People that are Protected by the Emergency Protective Order

You should learn about the eligibility for an Emergency Protective Order to determine whether you suit best in requesting one. Most people would argue that it is suitable for spouses and children involved in domestic violence, but it covers many more people than you think. Under the Family Code section 6211, parties eligible for EPO should have some relationship with the alleged abuser. The following are the few people that might request an order against an alleged abuser:

  • A current or former spouse
  • A current or former cohabitant
  • A person who the respondent would have been dating or had an engagement in a relationship
  • A person who the respondent had a child with
  • A child of a party subject to an action
  • Any other person related to the perpetrator through an affinity within the second degree

Provision of Emergency Protective Order Under Family Code Section 6252

Family Code section 6252 provides the specific orders provided by the judge. An emergency protective order may have different rules as described below:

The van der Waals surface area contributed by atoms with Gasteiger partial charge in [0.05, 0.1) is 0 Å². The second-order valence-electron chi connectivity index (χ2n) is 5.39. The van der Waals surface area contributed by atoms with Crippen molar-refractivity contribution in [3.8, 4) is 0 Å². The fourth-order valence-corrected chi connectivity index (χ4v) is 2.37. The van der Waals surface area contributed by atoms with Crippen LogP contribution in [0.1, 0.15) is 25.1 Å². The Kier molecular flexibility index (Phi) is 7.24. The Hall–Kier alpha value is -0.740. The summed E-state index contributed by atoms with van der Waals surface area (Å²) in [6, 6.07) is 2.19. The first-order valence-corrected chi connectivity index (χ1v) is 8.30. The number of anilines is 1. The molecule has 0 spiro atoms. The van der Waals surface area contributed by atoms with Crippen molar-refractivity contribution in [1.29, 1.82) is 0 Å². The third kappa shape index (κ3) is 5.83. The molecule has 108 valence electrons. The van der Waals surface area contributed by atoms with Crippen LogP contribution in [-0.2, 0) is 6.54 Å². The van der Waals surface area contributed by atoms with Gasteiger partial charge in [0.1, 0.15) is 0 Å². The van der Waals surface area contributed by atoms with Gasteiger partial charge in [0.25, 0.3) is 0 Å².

• A protective order as defined under Family Code section 6218
  • An order providing temporary care and control of a minor child or an endangered person and the restrained person
  • An order providing authorization of the welfare and institution Code, including the provision of temporary care or control of an endangered child or a minor whose family, household, parents, or guardian have an order sought for
  • An order that determines the temporary care of a minor or child in danger of abduction

Inclusions in the Emergency Protective Order

Once the judge provides an emergency protective order, specific aspects should be included to determine its viability and ensure that it is enforced. The order should include the following:

  • A statement that highlights the elements needed to be asserted by the order
  • The date and time that the order will last
  • The address of the superior court for the county or district which the endangered person or child in danger of abduction resides
  • A statement that is printed in English and Spanish